A court application by former president Nelson Mandela’s daughter for the removal of trustees as directors of Harmonieux Investment Holdings and Magnifique Investment Holdings has been struck off the roll. The application to remove George Bizos, Tokyo Sexwale, and Bally Chuene was brought by Makaziwe Mandela and Zenani Mandela-Dlamini. A spokesman for Norton Rose Fulbright, which represents the trustees, said after Ismail Ayob withdrew as the attorney for the Mandela children, the court directed them to provide a new address for service by Friday and to file further affidavits by 30 August, Sapa reported. Mandela’s grandson, Mandla, condemned the action as a “blatant disregard” for decisions made by Mandela while he was “strong”.
CHARLIZE THERON MEETS ZUMA OVER HIV/AIDS
South African Academy Award winning actress Charlize Theron and President Jacob Zuma have met to discuss the country’s response to HIV/Aids and Theron’s role in the fight against the disease. Theron was in 2008 named by the United Nations as its ‘Messenger of Peace’, tasked with promoting efforts to end violence against women. Zuma said Theron’s UN humanitarian role continued to give South Africa’s fight against HIV a big boost. “She has been a pillar of strength in promoting our programmes. Today has been a very special day with this good citizen of ours joining us, she is representing South Africa in many respects. We believe the education of young people goes a long way to prevent any escalation of the disease. That’s what Charlize has been doing,” he said.
MTHETHWA AND PHIYEGA SHOULD RESIGN, SAYS SAPU
The South African Policing Union (Sapu) says police minister Nathi Mthethwa and police commissioner Riah Phiyega should resign. The union was responding to reports that an audit into how many police employees had criminal records found 1,448 police employees had committed crimes. “(We) call on (them) to…do the honourable thing – resign from their positions,” the union’s leader Mpho Kwinika said in a statement. “We have been calling for a judicial commission of inquiry into the SA Police Service simply because there is no leadership and management in the police.” The union questioned whether the figure included those employees who were given fines in court, and those found not guilty.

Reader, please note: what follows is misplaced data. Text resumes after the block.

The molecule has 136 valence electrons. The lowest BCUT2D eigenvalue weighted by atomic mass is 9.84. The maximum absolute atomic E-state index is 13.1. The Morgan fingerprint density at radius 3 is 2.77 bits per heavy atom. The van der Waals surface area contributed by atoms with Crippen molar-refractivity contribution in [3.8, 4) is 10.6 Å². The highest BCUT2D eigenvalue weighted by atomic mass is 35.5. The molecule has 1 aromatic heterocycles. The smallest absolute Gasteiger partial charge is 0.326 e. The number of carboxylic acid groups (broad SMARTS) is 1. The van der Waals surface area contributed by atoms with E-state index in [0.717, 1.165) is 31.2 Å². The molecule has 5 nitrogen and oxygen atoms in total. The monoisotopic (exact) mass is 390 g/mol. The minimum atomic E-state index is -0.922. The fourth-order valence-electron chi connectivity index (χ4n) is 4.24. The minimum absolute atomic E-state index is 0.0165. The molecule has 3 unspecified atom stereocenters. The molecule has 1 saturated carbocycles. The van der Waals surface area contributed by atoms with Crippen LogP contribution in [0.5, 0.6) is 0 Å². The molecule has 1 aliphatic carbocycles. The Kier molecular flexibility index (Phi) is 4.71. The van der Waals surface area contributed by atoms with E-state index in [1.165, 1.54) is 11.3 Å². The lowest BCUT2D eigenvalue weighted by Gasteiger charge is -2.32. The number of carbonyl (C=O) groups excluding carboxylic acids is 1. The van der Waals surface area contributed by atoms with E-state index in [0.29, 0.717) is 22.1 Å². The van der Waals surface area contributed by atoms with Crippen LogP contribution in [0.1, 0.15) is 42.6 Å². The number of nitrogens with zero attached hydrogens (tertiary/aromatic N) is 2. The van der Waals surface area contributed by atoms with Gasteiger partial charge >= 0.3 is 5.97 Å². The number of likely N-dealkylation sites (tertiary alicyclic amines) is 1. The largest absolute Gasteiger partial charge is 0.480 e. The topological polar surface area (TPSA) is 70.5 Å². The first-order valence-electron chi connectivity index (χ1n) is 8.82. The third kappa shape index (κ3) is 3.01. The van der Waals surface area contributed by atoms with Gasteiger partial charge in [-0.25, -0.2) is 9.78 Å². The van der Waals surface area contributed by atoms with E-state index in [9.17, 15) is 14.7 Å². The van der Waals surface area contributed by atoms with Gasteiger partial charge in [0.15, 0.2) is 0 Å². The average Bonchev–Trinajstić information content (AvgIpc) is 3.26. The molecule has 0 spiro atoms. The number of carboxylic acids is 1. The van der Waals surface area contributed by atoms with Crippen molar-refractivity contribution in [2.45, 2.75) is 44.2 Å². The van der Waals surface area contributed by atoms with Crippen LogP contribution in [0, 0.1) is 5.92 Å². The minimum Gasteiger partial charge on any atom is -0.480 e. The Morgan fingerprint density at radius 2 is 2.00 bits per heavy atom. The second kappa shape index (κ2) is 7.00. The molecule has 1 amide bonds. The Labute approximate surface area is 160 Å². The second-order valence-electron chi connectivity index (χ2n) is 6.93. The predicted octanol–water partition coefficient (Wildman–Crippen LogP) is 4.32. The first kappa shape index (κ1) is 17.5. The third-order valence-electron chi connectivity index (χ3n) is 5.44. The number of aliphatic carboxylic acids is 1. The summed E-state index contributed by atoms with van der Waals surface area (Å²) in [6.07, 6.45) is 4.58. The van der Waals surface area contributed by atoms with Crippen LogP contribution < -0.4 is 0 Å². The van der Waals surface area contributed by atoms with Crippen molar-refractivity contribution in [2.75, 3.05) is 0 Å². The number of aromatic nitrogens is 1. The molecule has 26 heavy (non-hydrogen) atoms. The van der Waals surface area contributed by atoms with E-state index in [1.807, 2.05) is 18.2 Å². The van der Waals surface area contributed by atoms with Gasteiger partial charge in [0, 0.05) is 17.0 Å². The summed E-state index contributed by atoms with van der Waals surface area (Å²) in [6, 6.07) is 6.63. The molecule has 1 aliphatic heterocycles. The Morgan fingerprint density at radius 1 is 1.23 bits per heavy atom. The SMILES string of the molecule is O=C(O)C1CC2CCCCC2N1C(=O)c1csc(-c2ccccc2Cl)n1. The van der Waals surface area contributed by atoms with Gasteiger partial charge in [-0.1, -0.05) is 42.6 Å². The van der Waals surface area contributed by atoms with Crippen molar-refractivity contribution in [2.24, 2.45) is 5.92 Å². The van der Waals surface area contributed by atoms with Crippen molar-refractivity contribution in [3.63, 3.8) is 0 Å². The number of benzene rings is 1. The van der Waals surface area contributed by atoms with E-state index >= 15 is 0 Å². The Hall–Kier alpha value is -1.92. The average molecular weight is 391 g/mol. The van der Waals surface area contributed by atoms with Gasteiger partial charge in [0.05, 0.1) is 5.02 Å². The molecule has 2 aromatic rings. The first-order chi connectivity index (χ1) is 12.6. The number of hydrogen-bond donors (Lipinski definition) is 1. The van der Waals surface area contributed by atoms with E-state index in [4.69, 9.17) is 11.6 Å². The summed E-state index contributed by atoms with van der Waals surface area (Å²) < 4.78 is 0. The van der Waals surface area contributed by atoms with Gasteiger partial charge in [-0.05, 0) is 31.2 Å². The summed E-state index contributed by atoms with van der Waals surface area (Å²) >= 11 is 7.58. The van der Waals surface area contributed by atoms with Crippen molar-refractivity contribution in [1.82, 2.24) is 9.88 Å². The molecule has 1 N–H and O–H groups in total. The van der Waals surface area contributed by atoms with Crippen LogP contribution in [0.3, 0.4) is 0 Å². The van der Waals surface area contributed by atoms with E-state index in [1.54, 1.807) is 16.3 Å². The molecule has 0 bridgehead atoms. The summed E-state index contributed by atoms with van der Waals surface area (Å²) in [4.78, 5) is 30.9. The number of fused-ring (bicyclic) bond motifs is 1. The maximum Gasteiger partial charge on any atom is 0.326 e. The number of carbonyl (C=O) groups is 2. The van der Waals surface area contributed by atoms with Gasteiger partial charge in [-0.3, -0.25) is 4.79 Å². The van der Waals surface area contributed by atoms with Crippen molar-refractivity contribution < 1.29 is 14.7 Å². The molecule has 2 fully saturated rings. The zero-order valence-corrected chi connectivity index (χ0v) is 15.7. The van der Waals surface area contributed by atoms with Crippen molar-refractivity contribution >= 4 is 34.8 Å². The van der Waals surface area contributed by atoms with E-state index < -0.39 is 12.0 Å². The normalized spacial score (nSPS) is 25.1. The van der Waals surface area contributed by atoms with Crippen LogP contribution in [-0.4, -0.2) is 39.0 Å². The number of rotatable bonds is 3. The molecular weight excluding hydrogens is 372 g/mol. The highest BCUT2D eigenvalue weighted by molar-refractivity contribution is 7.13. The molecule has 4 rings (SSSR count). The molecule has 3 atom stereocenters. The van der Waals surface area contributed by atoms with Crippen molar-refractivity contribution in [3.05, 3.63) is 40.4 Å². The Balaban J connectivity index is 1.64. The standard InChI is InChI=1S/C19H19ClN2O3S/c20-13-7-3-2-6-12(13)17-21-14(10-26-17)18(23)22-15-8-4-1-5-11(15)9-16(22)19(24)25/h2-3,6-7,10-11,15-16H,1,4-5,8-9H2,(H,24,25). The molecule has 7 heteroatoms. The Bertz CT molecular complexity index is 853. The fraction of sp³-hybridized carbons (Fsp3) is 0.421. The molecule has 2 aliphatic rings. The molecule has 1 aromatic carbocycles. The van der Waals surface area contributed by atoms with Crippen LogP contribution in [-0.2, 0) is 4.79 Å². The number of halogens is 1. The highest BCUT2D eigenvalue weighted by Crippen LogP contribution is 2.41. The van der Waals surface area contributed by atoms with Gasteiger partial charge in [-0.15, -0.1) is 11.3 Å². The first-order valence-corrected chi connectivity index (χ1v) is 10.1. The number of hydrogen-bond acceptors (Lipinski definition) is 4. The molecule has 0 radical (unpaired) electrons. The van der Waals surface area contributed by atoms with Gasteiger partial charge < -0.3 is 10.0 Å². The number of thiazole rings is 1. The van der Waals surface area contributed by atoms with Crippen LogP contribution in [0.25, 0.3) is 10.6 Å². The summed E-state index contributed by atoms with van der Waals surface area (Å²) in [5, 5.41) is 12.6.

AGRICULTURE MINISTER QUESTIONS WESTERN CAPE RURAL DEVELOPMENT
Agriculture Minister Tina Joemat-Pettersson says there is a lack of progress in addressing farmworkers’ issues in the Western Cape. Joemat-Pettersson said little had been done since deputy president Kgalema Motlanthe and the agriculture department intervened in last year’s labour protests in the province. Joemat-Pettersson said farmworkers’ issues were not political and that at the “crux of the issue are service delivery issues”. She said the Western Cape had no programme to address rural development.
“At the crux of the issue are service delivery issues. There is no programme to address rural development in the Western Cape, and whatever programme there is, it is not adequately addressing the needs of farmworkers in the province. We have reached a point where we will have to intervene again in trying to resolve these issues.” The DA’s Gerrit van Rensburg said the minister’s claims weren’t true. “As a matter of fact, the Western Cape has in the short time span since 2009 become the national champion of rural development, and has developed an approach and framework which has been adopted by the national government.” DM
Photo: Charlize Theron (REUTERS)